[fl. 1997]; Northern Irish author of Cool about the Ankles (1997),
memoir set between Manhattan in 1996 and Enniskillen in 1970s, discovering
gulf between Prodesans and Catlicks and football in the carpark;
also The Little Hammer (2000), novel of paramilitary violence;
also The Little Hammer (Vintage 2001).
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Cool about the Ankles (Belfast: Blackstaff 1997), 160pp.; The
Little Hammer (London: Jonathan Cape 2000; Vintage
2000), 224pp.; Sophisticated Boom Boom (London: Jonathan Cape 2003; Vintage 1004), 195pp.
PC [abbrev.], review of Cool about the Ankles (Belfast: Blackstaff
1997), in Times Literary Supplement, 4 July 1997, p.31; Derek Hand, review of Sophisticated Boom Boom in The Irish Times (5 April 2003), Weekend, p.11.
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[Q.a.,], in The Irish Times (2 June 2001), notices The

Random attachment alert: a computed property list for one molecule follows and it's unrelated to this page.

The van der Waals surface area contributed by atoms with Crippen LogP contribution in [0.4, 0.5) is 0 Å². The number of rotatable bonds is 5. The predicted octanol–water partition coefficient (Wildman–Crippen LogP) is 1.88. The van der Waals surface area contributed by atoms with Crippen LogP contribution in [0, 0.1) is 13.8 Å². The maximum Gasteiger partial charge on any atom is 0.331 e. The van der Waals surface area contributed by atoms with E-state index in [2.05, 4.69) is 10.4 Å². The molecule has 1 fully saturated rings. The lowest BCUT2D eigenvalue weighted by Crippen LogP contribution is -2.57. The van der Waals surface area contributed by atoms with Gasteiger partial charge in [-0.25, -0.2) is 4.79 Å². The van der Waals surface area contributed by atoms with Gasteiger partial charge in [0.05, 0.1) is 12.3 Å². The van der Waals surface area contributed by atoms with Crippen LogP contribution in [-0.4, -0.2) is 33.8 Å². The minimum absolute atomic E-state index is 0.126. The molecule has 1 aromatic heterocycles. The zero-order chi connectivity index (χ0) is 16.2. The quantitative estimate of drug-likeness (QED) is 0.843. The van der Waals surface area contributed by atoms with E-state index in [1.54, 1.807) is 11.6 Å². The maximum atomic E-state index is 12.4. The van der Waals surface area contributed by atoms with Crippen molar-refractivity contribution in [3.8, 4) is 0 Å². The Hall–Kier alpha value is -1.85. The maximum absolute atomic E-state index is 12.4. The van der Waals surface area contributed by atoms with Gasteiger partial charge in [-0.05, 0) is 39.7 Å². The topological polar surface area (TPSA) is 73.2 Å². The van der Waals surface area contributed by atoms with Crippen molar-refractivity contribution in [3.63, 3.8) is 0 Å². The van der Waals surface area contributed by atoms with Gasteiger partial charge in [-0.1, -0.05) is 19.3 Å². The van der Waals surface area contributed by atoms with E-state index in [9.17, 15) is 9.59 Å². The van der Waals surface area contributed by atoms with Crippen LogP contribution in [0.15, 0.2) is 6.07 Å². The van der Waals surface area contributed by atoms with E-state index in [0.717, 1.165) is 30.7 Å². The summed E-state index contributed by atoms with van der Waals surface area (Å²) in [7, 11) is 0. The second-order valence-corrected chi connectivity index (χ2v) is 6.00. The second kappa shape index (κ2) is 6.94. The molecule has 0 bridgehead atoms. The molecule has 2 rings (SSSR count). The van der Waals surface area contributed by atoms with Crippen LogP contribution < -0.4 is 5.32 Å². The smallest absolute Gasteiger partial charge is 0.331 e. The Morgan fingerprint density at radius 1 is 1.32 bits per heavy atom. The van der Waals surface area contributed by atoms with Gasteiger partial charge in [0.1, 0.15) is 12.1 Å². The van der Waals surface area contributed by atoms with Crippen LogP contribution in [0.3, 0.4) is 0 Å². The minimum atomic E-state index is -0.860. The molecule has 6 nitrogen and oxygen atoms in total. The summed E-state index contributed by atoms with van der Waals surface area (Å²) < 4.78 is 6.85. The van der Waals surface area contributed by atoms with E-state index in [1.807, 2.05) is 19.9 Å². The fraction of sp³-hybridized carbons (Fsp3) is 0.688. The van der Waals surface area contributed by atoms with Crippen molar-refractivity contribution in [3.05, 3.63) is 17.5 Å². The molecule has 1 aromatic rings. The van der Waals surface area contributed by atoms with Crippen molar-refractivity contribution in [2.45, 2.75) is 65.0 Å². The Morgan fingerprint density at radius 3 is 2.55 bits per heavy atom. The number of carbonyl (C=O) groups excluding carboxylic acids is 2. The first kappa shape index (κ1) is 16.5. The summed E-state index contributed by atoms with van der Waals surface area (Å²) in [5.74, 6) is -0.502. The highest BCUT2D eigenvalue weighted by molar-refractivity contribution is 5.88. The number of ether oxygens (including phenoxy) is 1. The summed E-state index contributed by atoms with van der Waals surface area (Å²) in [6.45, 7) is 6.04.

Little Hammer (2000; Vintage 2001), an Irish comic novel rich in intertextuality;
creates a mood of sustained intensity yet is mercifully free of
the grit-and-frin hysteria which infests so much Irish comic
] the use of language is deft and original; the ornithological
sub-theme is, well, light as a feather - and the narrator makes of the
word unreliable a whole new ball game.
John Kenny, review of The Little
Hammer (Cape), in The Irish Times (18 March 2000) [Weekend]:
The novel concerns the murder of a palaeontologist with his won hammer
by a boy of nine, who relates the deed to his pious upbringing in Fermanagh
and his present situation in an unnamed institution (asylum). Kenny remarks:
The incarcerated madman is a familiar figure in modern
Kellys Irish madman is somewhat derivative (Pat McCabes butchering
[sic] boy is a tangible presence), his activities are sufficiently bizarre
and his voice is sufficiently idiomatic to ensure reasonable individuality.
Further, that Kelly waits until the very end to establish the poignancy
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